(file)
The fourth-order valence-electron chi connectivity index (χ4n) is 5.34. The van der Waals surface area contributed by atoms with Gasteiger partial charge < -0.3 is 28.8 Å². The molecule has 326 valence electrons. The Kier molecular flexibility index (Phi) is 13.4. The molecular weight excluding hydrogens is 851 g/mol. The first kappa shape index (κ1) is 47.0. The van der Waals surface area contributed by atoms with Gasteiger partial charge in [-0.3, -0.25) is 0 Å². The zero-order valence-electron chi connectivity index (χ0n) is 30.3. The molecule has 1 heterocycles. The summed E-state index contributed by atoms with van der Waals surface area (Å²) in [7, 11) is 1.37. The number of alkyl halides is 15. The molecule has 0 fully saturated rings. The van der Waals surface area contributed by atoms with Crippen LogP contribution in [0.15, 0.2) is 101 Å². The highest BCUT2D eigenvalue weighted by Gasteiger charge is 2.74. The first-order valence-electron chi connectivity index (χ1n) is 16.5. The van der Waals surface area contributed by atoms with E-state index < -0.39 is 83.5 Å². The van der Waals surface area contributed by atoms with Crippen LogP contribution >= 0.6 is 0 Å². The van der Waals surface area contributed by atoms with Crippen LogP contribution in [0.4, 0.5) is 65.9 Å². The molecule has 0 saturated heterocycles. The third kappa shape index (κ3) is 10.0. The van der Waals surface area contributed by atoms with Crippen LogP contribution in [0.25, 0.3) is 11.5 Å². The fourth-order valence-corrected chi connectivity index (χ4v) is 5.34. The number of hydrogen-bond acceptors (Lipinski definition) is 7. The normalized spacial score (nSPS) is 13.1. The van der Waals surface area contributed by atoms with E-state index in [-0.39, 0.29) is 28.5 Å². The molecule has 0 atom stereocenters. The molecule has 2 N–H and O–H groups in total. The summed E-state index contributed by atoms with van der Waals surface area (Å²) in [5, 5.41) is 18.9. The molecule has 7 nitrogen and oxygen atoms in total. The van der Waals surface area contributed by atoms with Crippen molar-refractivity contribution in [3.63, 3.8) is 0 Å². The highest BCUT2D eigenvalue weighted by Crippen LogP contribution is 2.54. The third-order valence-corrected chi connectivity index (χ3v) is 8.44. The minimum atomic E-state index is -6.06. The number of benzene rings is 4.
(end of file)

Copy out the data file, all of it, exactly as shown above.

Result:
The fourth-order valence-electron chi connectivity index (χ4n) is 5.34. The van der Waals surface area contributed by atoms with Gasteiger partial charge < -0.3 is 28.8 Å². The molecule has 326 valence electrons. The Kier molecular flexibility index (Phi) is 13.4. The molecular weight excluding hydrogens is 851 g/mol. The first kappa shape index (κ1) is 47.0. The van der Waals surface area contributed by atoms with Gasteiger partial charge in [-0.3, -0.25) is 0 Å². The zero-order valence-electron chi connectivity index (χ0n) is 30.3. The molecule has 1 heterocycles. The summed E-state index contributed by atoms with van der Waals surface area (Å²) in [7, 11) is 1.37. The number of alkyl halides is 15. The molecule has 0 fully saturated rings. The van der Waals surface area contributed by atoms with Crippen LogP contribution in [0.15, 0.2) is 101 Å². The highest BCUT2D eigenvalue weighted by Gasteiger charge is 2.74. The first-order valence-electron chi connectivity index (χ1n) is 16.5. The van der Waals surface area contributed by atoms with E-state index < -0.39 is 83.5 Å². The van der Waals surface area contributed by atoms with Crippen LogP contribution >= 0.6 is 0 Å². The van der Waals surface area contributed by atoms with Crippen LogP contribution in [0.4, 0.5) is 65.9 Å². The molecule has 0 saturated heterocycles. The third kappa shape index (κ3) is 10.0. The van der Waals surface area contributed by atoms with Crippen LogP contribution in [0.25, 0.3) is 11.5 Å². The fourth-order valence-corrected chi connectivity index (χ4v) is 5.34. The number of hydrogen-bond acceptors (Lipinski definition) is 7. The normalized spacial score (nSPS) is 13.1. The van der Waals surface area contributed by atoms with E-state index in [-0.39, 0.29) is 28.5 Å². The molecule has 0 atom stereocenters. The molecule has 2 N–H and O–H groups in total. The summed E-state index contributed by atoms with van der Waals surface area (Å²) in [5, 5.41) is 18.9. The molecule has 7 nitrogen and oxygen atoms in total. The van der Waals surface area contributed by atoms with Crippen molar-refractivity contribution in [3.63, 3.8) is 0 Å². The highest BCUT2D eigenvalue weighted by Crippen LogP contribution is 2.54. The third-order valence-corrected chi connectivity index (χ3v) is 8.44. The minimum atomic E-state index is -6.06. The number of benzene rings is 4.